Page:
7. You can often gather reasonable stats on large tables (or individual partitions) with a very small sample size.
  8. At a global level, partitioned tables probably need special treatment (custom code).
  9. A few indexes will need special treatment to adjust their clustering_factor.
  10. You may want to adjust the number of distinct values for a few columns.
  11. A few columns will need histograms, and it’s probably best to write code to construct them.

We need to design a mechanism that is easy to manage but allows special handling for a table-driven approach for exceptions (critical objects at a detailed level).

In a nutshell,  create the mechanisms are as follows:

  1. A default mechanism that generates statistics for objects that need them (for example, Oracle’s gather stale)
  2. A mechanism to identify any objects that dropped out of sight of the default mechanism
  3. A mechanism for unlocking and locking stats on objects that must not be touched by the default mechanism
  4. A follow-up that checks whether any of the gathered stats need to be “fixed,” or whether any special cases need handling
  5. A custom mechanism for dealing with each partitioned object

When implementing such a system, remember three key points:

  1. Keep it simple—don’t let special cases proliferate.
  2. Think about how the system can be self-correcting.
  3. Keep an eye on how Oracle does the difficult bits. Don’t get left behind as Oracle changes strategies.

Finally, if there’s one thing you should remember above all others after reading this chapter, it’s this: the task of maintaining appropriate statistics should be part of the application code. Leaving it as a
DBA (or automatic) task is an abdication of responsibility that’s begging for performance problems to appear.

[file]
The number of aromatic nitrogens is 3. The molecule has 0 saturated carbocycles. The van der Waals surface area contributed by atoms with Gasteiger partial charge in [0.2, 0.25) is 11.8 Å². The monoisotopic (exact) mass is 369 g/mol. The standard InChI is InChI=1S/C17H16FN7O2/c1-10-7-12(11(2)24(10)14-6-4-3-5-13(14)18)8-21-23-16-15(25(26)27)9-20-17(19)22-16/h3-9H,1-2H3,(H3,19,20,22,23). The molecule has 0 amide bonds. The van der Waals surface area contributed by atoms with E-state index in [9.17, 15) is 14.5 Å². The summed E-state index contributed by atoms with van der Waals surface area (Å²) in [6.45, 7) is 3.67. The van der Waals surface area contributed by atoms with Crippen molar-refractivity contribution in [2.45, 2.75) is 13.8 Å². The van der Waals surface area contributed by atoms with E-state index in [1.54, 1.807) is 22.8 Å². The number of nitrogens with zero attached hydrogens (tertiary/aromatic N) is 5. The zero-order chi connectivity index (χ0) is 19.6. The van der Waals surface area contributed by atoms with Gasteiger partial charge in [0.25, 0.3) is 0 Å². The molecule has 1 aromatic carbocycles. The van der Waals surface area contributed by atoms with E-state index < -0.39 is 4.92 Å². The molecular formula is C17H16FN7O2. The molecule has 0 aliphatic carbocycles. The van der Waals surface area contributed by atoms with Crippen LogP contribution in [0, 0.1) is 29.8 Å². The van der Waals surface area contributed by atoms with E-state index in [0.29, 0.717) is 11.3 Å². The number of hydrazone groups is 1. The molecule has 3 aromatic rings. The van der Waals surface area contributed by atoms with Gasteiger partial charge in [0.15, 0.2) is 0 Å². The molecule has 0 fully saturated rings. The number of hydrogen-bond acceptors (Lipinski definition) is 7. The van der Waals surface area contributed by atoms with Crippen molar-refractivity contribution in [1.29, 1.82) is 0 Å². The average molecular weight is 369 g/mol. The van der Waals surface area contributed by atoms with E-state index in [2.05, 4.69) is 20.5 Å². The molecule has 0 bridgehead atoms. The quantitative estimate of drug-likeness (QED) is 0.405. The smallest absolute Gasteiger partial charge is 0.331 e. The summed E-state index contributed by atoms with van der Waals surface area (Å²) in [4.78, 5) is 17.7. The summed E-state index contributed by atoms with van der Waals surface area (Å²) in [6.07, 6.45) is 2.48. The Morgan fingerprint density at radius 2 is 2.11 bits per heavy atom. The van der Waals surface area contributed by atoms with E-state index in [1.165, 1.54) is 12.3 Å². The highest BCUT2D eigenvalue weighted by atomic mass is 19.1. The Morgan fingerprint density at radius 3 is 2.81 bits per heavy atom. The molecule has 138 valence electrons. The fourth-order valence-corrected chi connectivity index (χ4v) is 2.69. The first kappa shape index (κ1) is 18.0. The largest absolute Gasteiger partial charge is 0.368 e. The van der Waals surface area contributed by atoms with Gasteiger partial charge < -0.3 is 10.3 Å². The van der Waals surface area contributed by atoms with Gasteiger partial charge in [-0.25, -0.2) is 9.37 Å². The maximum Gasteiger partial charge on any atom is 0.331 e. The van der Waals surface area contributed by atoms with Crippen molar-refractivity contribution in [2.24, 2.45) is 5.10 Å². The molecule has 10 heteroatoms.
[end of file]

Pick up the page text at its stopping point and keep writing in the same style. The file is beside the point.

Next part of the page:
Others in this chapter
dbms_stats.set_column_stats()

dbms_stats.get_column_stats() — into pl/sql variables
adjust pl/sql variables — typically high-value, and num_distinct
dbms_stats.set_column_stats()

in 11g with the copy_table_stats()
dbms_stats.lock_table_stats()

Where I mention gathering stats, I generally use dbms_stats.gather_table_stats() with cascade set to true to collect index stats, method_opt set to for all columns size 1 to avoid histograms, and estimate_percent set to 100 because the tests usually involve small tables. I also tend to disable CPU costing (also known as system statistics) simply to ensure that my test cases are more likely to be repeatable.

Advertisements

About Alex Zeng
I would be very happy if this blog can help you. I appreciate every honest comments. Please forgive me if I'm too busy to reply your comments in time.

Leave a Reply

Fill in your details below or click an icon to log in:

WordPress.com Logo

You are commenting using your WordPress.com account. Log Out / Change )

Twitter picture

You are commenting using your Twitter account. Log Out / Change )

Facebook photo

You are commenting using your Facebook account. Log Out / Change )

Google+ photo

You are commenting using your Google+ account. Log Out / Change )

Connecting to %s

%d bloggers like this: